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Ill Wit and Sick Tragedy: Jude the Obscure

  • Christine Brooke-Rose

Abstract

In an interesting essay, John Goode analyses Hardy’s most controversial character, Sue Bridehead, as an image in Jude’s life, whose function is to open a gap between what she says and the way she is understood, and he argues that we go seriously wrong in treating Jude ‘in terms of a representation which we then find “incomprehensible”, for it is the incomprehensibility that constitutes the novel’s effect’.1

Keywords

Social Unrest Direct Discourse Internal Focalisation Legalistic Marriage Narrativised Discourse 
These keywords were added by machine and not by the authors. This process is experimental and the keywords may be updated as the learning algorithm improves.

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Further Reading

  1. Barthes, Roland, S/Z (Paris: Seuil, 1970; translated by Richard Miller, S/Z, New York: Hill & Wang, 1974).Google Scholar
  2. Genette, Gérard, ‘Discours du récit’, in Figures III (Paris: Seuil, 1972).Google Scholar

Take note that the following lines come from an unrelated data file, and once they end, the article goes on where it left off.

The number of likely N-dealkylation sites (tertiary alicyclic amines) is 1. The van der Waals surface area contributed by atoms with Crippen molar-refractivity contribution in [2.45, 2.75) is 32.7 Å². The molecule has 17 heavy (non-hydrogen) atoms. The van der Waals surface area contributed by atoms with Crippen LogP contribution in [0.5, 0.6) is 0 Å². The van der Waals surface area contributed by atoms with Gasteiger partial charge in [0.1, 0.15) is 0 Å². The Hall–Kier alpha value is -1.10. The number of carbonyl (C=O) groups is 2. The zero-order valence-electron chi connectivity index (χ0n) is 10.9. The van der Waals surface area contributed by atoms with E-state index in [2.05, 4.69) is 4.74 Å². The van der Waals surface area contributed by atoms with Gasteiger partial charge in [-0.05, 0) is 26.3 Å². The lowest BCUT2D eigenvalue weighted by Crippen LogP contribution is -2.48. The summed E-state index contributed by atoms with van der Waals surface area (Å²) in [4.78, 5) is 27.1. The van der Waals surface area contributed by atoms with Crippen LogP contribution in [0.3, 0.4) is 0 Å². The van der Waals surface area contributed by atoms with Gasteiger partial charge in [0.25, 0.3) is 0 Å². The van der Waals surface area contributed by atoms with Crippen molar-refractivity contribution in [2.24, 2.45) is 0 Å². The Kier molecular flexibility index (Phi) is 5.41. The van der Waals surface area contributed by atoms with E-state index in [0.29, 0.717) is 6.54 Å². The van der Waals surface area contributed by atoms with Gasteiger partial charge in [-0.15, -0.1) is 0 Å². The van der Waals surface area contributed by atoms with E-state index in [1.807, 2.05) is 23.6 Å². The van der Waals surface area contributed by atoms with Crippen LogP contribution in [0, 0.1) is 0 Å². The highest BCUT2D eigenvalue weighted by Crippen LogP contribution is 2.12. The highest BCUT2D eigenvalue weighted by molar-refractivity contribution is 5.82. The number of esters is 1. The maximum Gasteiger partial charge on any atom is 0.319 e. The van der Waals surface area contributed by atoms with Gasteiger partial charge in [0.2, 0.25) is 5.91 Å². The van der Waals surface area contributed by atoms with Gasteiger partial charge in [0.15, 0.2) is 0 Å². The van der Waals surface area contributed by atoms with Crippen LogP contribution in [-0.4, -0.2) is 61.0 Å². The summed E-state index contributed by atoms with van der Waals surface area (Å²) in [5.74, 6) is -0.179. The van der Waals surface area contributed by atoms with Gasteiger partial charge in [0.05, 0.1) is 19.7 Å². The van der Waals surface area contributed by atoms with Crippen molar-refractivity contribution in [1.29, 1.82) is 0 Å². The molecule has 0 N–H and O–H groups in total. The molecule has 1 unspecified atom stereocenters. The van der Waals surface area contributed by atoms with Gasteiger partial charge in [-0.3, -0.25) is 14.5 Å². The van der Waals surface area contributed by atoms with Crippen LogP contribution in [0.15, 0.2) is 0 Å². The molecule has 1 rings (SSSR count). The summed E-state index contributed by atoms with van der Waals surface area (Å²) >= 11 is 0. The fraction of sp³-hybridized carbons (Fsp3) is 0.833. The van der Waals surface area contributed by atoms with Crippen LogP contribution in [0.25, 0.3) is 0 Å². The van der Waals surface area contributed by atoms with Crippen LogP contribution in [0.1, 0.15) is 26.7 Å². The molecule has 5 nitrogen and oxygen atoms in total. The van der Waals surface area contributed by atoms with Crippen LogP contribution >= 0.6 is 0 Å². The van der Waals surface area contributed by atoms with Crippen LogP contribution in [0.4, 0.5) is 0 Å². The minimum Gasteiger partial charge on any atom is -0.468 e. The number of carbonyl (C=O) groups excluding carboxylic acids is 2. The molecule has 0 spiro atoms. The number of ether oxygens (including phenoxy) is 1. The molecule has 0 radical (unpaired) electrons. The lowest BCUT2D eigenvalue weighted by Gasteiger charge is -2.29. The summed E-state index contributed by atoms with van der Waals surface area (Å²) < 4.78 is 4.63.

3. Genette, Gérard, Nouveau discours du récit (Paris: Seuil, 1983).Google Scholar
  4. Hamburger, Käte, Die Logik der Dichtung (Stuttgart: Ernst Klett Verlag, 1957; translated by Marilyn J. Rose, Indiana University Press, 1973).Google Scholar
  5. McHale, Brian, ‘Free Indirect Discourse: A Survey of Recent Accounts’, Poetics and Theory of Literature, vol. 3 (1978) no. 2, pp. 249–87.Google Scholar
  6. McHale, Brian, ‘Unspeakable Sentences, Unnatural Acts — Linguistics and Poetics Revisited’, Poetics Today, vol. 4 (1983) no. 1, pp. 17–45.CrossRefGoogle Scholar
  7. Stanzel, F. K., Theorie des Erzahlens (Gottingen: Vandenhoeck & Ruprecht; translated by Charlotte Goedsche, A Theory of Narrative, Cambridge University Press, 1984).Google Scholar

Copyright information

© Christine Brooke-Rose 1989

Authors and Affiliations

  • Christine Brooke-Rose
    • 1
  1. 1.University of Paris VIIIFrance

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